This is for me one of the biggest traits of great executives. Because of his position, knowledge, experience, and success-track record, the CPO could have put ahead his own ego, but he didn’t.
After having the first conversation, we embarked on a quick research that took us to different customer offices to understand and experience the day-to-day interactions of the people we wanted to serve. This is a high-level end-to-end we were able to capture one insight that was critical to move forward with the project:
Case 2: Look for rabbit holes
On the same project, as we were moving forward, we were very optimistic. We started to share prototypes with customers, and implemented a version that didn’t connect to the backend, but was able to showcase the functionality, and received very good feedback about it.
But you know that not everything that glitter is gold. There were a lot of rabbit holes in the technical implementation, and in other part of the product development such as, is this viable? Can we monetise this somehow? What is the best channel to distribute this? How can we be sure that people can use it?
We must have an answer for the previous questions before we start investing a lot of money. This is where spiking is crucial to ensure that if something shows up in the implementation phase, the blast radius is contained in a certain boundary that you can recover.
In Shape Up, Ryan Singer describes the above as follows:
We want to remove the unknowns and tricky problems from the project so that our probability is as thin-tailed as possible. That means a project with independent, well-understood parts that assemble together in known ways.
It took us almost 4 weeks to demonstrate feasibility and make sure we can deliver what we want to, with the proper level of security, scalability, and performance.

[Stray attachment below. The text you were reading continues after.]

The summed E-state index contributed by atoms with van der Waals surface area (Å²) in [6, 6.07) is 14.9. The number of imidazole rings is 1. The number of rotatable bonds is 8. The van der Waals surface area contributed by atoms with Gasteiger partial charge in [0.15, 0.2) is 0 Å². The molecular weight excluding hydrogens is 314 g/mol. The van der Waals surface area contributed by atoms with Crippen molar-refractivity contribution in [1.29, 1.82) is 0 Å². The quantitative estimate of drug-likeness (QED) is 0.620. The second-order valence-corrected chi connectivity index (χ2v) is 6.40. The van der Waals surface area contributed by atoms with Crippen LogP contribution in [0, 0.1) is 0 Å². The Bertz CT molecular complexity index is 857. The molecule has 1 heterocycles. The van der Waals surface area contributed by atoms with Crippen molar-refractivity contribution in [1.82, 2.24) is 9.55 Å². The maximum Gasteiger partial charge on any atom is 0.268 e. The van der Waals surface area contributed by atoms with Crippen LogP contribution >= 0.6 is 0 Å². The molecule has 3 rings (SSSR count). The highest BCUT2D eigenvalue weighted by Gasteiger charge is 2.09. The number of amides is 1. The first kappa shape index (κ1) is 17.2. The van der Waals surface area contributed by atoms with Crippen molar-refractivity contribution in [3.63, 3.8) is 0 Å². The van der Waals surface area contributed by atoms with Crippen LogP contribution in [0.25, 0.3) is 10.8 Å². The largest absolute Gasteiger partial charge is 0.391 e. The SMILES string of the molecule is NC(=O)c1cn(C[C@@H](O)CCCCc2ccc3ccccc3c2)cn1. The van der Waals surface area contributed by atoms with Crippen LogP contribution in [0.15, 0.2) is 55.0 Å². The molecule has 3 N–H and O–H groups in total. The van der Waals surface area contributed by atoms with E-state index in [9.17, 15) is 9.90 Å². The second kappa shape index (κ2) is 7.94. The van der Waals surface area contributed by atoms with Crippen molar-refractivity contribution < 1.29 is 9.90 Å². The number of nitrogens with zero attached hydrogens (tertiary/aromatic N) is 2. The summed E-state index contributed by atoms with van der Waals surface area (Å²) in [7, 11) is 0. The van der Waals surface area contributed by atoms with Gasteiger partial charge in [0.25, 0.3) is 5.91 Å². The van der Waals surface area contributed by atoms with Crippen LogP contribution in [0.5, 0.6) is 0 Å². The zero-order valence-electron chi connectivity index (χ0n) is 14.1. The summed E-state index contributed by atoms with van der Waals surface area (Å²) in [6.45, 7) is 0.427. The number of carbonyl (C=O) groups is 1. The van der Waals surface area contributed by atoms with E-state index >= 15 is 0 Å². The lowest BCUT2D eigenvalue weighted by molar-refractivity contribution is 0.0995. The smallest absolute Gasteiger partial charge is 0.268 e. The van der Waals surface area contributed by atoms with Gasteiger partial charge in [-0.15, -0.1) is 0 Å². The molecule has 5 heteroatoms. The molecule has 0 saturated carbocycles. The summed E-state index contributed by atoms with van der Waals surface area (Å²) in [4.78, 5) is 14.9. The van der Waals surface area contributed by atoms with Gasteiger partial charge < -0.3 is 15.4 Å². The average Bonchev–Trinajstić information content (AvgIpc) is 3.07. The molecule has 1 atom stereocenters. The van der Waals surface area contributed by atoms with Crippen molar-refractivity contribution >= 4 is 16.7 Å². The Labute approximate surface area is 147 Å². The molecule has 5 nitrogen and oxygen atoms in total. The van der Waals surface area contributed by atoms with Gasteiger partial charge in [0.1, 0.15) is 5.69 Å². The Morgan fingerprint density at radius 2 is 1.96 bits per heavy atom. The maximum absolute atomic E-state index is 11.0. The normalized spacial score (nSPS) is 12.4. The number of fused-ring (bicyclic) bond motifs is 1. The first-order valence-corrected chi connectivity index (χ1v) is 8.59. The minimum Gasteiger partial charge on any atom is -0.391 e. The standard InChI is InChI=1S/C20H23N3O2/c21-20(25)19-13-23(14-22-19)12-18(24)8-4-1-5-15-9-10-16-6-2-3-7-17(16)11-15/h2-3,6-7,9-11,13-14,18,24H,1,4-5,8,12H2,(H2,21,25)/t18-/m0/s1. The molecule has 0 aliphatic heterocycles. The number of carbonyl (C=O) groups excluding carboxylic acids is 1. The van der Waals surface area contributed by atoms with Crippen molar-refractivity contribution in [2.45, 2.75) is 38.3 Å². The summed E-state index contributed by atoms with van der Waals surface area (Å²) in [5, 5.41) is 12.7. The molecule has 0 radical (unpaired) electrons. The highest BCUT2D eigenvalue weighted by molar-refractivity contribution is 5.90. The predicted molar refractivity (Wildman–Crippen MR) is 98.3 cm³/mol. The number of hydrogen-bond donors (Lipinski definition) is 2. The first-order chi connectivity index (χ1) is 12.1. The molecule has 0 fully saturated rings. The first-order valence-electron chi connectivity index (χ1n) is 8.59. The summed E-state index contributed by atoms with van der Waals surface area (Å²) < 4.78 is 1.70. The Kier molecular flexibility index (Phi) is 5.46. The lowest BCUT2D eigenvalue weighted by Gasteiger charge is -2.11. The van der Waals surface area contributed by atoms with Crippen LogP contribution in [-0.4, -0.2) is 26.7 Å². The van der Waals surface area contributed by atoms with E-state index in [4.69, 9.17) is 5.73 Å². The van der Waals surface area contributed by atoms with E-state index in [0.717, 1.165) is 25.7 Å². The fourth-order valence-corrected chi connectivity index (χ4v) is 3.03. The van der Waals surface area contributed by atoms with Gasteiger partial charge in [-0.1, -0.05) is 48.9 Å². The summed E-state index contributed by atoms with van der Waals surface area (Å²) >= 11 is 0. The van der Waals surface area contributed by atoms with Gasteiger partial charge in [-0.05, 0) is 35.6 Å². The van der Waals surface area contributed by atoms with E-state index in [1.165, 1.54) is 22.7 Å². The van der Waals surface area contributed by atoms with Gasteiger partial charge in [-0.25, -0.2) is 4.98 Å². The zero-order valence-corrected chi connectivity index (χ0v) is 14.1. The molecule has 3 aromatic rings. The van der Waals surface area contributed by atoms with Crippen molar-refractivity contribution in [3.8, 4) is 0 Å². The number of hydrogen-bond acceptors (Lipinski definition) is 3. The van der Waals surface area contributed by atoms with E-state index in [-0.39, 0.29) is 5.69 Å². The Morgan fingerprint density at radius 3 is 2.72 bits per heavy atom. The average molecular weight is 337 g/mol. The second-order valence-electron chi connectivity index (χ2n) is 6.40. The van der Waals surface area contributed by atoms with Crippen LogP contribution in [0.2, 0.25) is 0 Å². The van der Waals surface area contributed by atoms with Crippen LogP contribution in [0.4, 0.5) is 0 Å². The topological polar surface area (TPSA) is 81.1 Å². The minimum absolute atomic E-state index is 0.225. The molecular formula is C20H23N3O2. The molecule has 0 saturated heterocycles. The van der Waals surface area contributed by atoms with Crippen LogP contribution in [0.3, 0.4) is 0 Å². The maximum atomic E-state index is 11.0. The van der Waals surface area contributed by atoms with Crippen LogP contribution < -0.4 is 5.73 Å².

Today, based on my predictions, this product could be doing hundreds of thousands of dollars, if not close to a million in annual revenue.
Case 3: Inform yourself before jumping into conclusions
As a PdM, in most of the cases you will have to deal with missing information, and act as a true detective to truly understand the missing pieces of the puzzle by asking questions, probing people, listening contrarian opinions, and and come to a decisions that is beneficial for the customer and the company.
When I joined Nexthink, I was responsible for a product called Enhance. This was covering an essential security use case that was focused on detect potential malware on your binaries, as simple as that.
Initially, this was something that was not used widely across the entire customer-base, and with a bill that surged to 350K for the excessive usage we were doing on our 3rd party vendors’ API. Also, with the migration to the multi-tenant platform, we decided not to offer it to new customers.